Celiac Disease Guide
What is celiac disease?
Celiac disease (pronounced as see-liac) is a serious illness, where own body’s immune system attacks its own tissues (Usually gut- intestine) when you eat gluten. This causes damage to the lining of the intestine it cannot absorb nutrients from food properly and the symptoms appear at any age. Celiac disease is not an allergy or food intolerance.
Celiac disease is hereditary, meaning that it runs in families. People with a first-degree relative with celiac disease (parent, child, sibling) have a 1 in 10 risks of developing celiac disease.
What is Gluten?
Gluten is a general name for the proteins found in wheat, rye, barley. Gluten helps foods maintain their shape, acting as a glue that holds food together. Gluten can be found in many types of foods, medicines or even ones that would not be expected.
What are the clinical presentations of celiac disease?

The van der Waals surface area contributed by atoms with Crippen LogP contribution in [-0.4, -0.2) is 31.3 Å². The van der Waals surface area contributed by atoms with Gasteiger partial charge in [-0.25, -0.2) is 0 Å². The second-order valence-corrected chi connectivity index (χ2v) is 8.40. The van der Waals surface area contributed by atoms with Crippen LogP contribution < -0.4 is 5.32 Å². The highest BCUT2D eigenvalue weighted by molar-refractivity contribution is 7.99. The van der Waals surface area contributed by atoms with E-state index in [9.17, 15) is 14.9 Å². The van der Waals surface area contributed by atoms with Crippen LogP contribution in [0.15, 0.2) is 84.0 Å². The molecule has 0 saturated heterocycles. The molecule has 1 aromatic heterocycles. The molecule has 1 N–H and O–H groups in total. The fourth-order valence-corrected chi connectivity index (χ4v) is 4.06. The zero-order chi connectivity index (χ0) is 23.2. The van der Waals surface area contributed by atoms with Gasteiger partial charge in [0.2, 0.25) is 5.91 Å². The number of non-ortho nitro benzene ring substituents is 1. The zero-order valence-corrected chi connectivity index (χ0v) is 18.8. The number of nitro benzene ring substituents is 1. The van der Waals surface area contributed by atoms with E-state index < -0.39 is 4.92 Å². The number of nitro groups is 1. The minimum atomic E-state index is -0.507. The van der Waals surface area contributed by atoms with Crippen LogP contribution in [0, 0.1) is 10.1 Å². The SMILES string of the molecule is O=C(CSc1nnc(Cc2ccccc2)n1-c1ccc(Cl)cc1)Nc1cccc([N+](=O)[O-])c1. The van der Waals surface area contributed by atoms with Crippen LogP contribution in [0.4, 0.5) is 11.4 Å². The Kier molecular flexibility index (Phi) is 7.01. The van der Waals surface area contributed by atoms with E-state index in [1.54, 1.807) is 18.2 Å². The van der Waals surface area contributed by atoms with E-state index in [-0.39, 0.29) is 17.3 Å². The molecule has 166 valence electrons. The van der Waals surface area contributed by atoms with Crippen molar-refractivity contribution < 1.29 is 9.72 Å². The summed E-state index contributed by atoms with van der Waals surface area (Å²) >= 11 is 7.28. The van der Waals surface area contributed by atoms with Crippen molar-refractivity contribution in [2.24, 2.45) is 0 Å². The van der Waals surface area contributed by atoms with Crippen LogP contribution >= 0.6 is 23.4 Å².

Usually, a child can present when any food item containing gluten is introduced as a weaning food so commonly after 6 months to 24 months of age child can have signs or symptoms.
It is based on age at gluten introduction, amount of wheat eaten and duration of breastfeeding account for variability in age of onset of symptom.
It is very important to treat celiac disease as it may cause severe multi-organ involvement.
- Not gaining height & weight
- Chronic or recurrent diarrhea
- Abdominal bloating, pain, constipation
Other symptoms may be related to other systems but not common:
- Raised liver enzymes
- Arthritis/ arthralgia
- Neuropathy, epilepsy
- Micronutrient/ vitamins deficiency-related problems
Condition at high risk for celiac disease:
- Type 1 diabetes mellitus
- Autoimmune thyroiditis
- Autoimmune liver disease
How to diagnose Celiac disease?
Based on immune condition-related tests and tissue transglutaminase (anti -tTG) antibody or other serology test and Endoscopy (Intestinal biopsy) celiac disease is diagnosed.
What is the treatment of celiac disease?